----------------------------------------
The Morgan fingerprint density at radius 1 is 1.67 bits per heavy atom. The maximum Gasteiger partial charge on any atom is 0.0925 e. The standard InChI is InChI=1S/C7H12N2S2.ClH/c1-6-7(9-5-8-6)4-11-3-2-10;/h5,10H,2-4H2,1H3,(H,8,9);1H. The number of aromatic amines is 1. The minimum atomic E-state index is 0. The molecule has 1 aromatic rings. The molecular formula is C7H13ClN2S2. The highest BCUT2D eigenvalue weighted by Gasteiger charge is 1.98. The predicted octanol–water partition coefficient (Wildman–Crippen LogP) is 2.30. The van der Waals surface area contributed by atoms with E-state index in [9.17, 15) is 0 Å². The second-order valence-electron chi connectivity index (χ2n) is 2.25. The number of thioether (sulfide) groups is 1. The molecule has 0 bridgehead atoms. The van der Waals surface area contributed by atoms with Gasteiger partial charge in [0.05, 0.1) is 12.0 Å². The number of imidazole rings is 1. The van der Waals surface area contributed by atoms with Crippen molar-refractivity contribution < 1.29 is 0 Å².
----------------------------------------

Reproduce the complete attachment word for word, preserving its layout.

The Morgan fingerprint density at radius 1 is 1.67 bits per heavy atom. The maximum Gasteiger partial charge on any atom is 0.0925 e. The standard InChI is InChI=1S/C7H12N2S2.ClH/c1-6-7(9-5-8-6)4-11-3-2-10;/h5,10H,2-4H2,1H3,(H,8,9);1H. The number of aromatic amines is 1. The minimum atomic E-state index is 0. The molecule has 1 aromatic rings. The molecular formula is C7H13ClN2S2. The highest BCUT2D eigenvalue weighted by Gasteiger charge is 1.98. The predicted octanol–water partition coefficient (Wildman–Crippen LogP) is 2.30. The van der Waals surface area contributed by atoms with E-state index in [9.17, 15) is 0 Å². The second-order valence-electron chi connectivity index (χ2n) is 2.25. The number of thioether (sulfide) groups is 1. The molecule has 0 bridgehead atoms. The van der Waals surface area contributed by atoms with Gasteiger partial charge in [0.05, 0.1) is 12.0 Å². The number of imidazole rings is 1. The van der Waals surface area contributed by atoms with Crippen molar-refractivity contribution < 1.29 is 0 Å².